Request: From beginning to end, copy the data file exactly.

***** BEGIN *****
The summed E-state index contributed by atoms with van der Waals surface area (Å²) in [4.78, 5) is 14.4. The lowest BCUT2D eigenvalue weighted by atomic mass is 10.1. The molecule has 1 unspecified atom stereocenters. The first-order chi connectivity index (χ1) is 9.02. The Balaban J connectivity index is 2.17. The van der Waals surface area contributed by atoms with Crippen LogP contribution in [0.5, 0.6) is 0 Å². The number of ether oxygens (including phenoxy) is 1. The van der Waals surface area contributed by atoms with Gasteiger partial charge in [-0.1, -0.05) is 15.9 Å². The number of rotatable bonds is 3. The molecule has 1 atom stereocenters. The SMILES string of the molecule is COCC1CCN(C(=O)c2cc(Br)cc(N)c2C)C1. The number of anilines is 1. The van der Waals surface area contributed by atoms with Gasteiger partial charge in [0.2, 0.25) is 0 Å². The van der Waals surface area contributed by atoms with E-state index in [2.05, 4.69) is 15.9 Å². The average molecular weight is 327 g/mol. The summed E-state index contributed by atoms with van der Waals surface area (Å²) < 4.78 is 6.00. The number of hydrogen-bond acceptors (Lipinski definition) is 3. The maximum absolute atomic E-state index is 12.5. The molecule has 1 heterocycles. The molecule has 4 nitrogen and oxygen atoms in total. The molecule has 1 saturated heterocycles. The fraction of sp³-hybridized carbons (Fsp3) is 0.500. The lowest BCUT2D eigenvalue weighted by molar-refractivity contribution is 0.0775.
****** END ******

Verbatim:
The summed E-state index contributed by atoms with van der Waals surface area (Å²) in [4.78, 5) is 14.4. The lowest BCUT2D eigenvalue weighted by atomic mass is 10.1. The molecule has 1 unspecified atom stereocenters. The first-order chi connectivity index (χ1) is 9.02. The Balaban J connectivity index is 2.17. The van der Waals surface area contributed by atoms with Crippen LogP contribution in [0.5, 0.6) is 0 Å². The number of ether oxygens (including phenoxy) is 1. The van der Waals surface area contributed by atoms with Gasteiger partial charge in [-0.1, -0.05) is 15.9 Å². The number of rotatable bonds is 3. The molecule has 1 atom stereocenters. The SMILES string of the molecule is COCC1CCN(C(=O)c2cc(Br)cc(N)c2C)C1. The number of anilines is 1. The van der Waals surface area contributed by atoms with Gasteiger partial charge in [0.2, 0.25) is 0 Å². The van der Waals surface area contributed by atoms with E-state index in [2.05, 4.69) is 15.9 Å². The average molecular weight is 327 g/mol. The summed E-state index contributed by atoms with van der Waals surface area (Å²) < 4.78 is 6.00. The number of hydrogen-bond acceptors (Lipinski definition) is 3. The maximum absolute atomic E-state index is 12.5. The molecule has 1 heterocycles. The molecule has 4 nitrogen and oxygen atoms in total. The molecule has 1 saturated heterocycles. The fraction of sp³-hybridized carbons (Fsp3) is 0.500. The lowest BCUT2D eigenvalue weighted by molar-refractivity contribution is 0.0775.